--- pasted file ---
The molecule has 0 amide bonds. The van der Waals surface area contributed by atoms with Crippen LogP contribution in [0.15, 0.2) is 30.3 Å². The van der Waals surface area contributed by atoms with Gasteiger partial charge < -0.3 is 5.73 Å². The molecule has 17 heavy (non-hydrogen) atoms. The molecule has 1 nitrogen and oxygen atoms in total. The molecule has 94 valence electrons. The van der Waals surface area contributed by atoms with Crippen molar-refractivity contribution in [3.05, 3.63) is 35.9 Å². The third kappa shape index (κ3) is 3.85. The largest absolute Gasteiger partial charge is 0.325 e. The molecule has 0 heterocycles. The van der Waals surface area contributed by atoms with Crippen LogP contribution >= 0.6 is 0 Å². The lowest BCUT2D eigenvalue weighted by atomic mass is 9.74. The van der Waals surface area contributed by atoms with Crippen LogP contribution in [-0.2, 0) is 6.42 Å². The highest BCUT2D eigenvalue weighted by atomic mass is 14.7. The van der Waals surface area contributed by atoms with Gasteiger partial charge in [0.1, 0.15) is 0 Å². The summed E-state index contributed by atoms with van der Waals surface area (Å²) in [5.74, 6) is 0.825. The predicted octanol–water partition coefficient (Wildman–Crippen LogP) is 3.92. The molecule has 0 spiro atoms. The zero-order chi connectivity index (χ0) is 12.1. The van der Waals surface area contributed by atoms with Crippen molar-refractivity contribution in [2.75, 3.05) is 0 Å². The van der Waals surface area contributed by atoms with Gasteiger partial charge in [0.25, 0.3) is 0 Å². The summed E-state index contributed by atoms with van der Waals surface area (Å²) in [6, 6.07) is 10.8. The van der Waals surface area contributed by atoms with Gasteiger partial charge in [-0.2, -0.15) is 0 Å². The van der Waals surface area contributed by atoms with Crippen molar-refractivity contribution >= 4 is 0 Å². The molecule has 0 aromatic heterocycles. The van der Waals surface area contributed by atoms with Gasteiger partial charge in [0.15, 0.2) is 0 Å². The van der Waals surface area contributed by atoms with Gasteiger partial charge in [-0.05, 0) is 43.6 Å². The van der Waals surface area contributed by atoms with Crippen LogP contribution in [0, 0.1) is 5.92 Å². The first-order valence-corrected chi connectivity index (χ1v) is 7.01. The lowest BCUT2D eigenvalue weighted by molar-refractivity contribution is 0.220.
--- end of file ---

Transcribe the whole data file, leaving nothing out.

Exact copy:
The molecule has 0 amide bonds. The van der Waals surface area contributed by atoms with Crippen LogP contribution in [0.15, 0.2) is 30.3 Å². The van der Waals surface area contributed by atoms with Gasteiger partial charge < -0.3 is 5.73 Å². The molecule has 17 heavy (non-hydrogen) atoms. The molecule has 1 nitrogen and oxygen atoms in total. The molecule has 94 valence electrons. The van der Waals surface area contributed by atoms with Crippen molar-refractivity contribution in [3.05, 3.63) is 35.9 Å². The third kappa shape index (κ3) is 3.85. The largest absolute Gasteiger partial charge is 0.325 e. The molecule has 0 heterocycles. The van der Waals surface area contributed by atoms with Crippen LogP contribution >= 0.6 is 0 Å². The lowest BCUT2D eigenvalue weighted by atomic mass is 9.74. The van der Waals surface area contributed by atoms with Crippen LogP contribution in [-0.2, 0) is 6.42 Å². The highest BCUT2D eigenvalue weighted by atomic mass is 14.7. The van der Waals surface area contributed by atoms with Gasteiger partial charge in [0.1, 0.15) is 0 Å². The summed E-state index contributed by atoms with van der Waals surface area (Å²) in [5.74, 6) is 0.825. The predicted octanol–water partition coefficient (Wildman–Crippen LogP) is 3.92. The molecule has 0 spiro atoms. The zero-order chi connectivity index (χ0) is 12.1. The van der Waals surface area contributed by atoms with Crippen molar-refractivity contribution in [2.75, 3.05) is 0 Å². The van der Waals surface area contributed by atoms with Gasteiger partial charge in [0.25, 0.3) is 0 Å². The summed E-state index contributed by atoms with van der Waals surface area (Å²) in [6, 6.07) is 10.8. The van der Waals surface area contributed by atoms with Gasteiger partial charge in [-0.2, -0.15) is 0 Å². The van der Waals surface area contributed by atoms with Crippen molar-refractivity contribution >= 4 is 0 Å². The molecule has 0 aromatic heterocycles. The van der Waals surface area contributed by atoms with Gasteiger partial charge in [0.15, 0.2) is 0 Å². The van der Waals surface area contributed by atoms with Gasteiger partial charge in [-0.05, 0) is 43.6 Å². The van der Waals surface area contributed by atoms with Crippen LogP contribution in [0, 0.1) is 5.92 Å². The first-order valence-corrected chi connectivity index (χ1v) is 7.01. The lowest BCUT2D eigenvalue weighted by molar-refractivity contribution is 0.220.